3. There's a brewery in NC called Fortnight that seems to specialize in cask beer. Again, I don't have a lot of experience with the style, so I cannot really remark on how well they're doing it. Plus, it's been a couple years since I visited there, but I remember them having maybe seven cask beers on when I visited.
  4. It seems like, for most American brewers that dip a toe into cask beer, it's for adding adjuncts in small batches, not for appreciating cask in and of itself. I definitely don't have a problem with this approach. I love that Heavy Seas has its firkin program. And my favorite brewery, Tired Hands, does a cask beer most weeks that is some kind of adjuncted or extra-hopped version of a beer they're already serving on tap. (However, I've never gotten to try any of the cask beers there, unfortunately.) Anyway, I don't see a lot of cask for cask’s sake in America.”

Matthew Dick: “I hate cask.” 

Manny Gumina: “I love cask ale. When traveling in Europe during my study abroad semester in college, I always opted for whatever was on cask. As a history nerd, the idea of drinking something traditional was fun and different. When I came back to the U.S. and visited breweries and beer bars, cask was always the first thing I looked for. Unfortunately, I really have to search to find it where I live.”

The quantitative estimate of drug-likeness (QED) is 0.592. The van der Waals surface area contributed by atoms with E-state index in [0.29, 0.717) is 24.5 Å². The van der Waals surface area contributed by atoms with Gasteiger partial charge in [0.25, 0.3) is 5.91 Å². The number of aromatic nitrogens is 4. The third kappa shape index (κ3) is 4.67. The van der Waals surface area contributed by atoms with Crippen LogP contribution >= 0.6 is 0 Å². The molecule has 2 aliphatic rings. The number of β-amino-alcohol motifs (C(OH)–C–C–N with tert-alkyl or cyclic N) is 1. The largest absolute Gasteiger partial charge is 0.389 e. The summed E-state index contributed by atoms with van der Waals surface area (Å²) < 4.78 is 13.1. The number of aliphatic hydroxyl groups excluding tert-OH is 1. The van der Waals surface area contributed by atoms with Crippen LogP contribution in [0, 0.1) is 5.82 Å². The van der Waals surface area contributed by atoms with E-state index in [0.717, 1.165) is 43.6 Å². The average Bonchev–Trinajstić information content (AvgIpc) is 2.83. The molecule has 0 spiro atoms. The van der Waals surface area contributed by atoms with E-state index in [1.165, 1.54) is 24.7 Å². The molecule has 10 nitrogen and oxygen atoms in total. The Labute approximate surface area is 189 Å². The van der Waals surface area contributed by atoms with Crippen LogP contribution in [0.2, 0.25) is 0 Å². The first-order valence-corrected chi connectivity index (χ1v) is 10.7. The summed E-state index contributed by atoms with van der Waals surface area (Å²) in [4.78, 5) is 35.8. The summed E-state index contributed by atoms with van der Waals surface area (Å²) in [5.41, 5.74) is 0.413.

Mark Twig: “A good cask ale is so, so different from most cask ales available. It’s alive, energetic, and quite special.”

Nate Wannlund: “I love cask ale. It is a go-to whenever I am in the UK. I will actually hunt down pubs with a good selection of local casks. But, I admit, I love me some cask cider. That will usually be the lead pint when I belly up to the bar.”

James Hernandez: “In the U.S. I would say I have not had properly conditioned cask ale more than once. It’s usually someone that popping a firkin open in a bar that's gravity-fed. It’s usually not the best representation of what the brewer intended, but it’s still a pretty cool experience, I must admit. I would like to see this style of serving beer continue because there is def an art to being a great cellar man. I don’t know that it can stand on its own in a brewery in the U.S. that isn’t a very small local place.”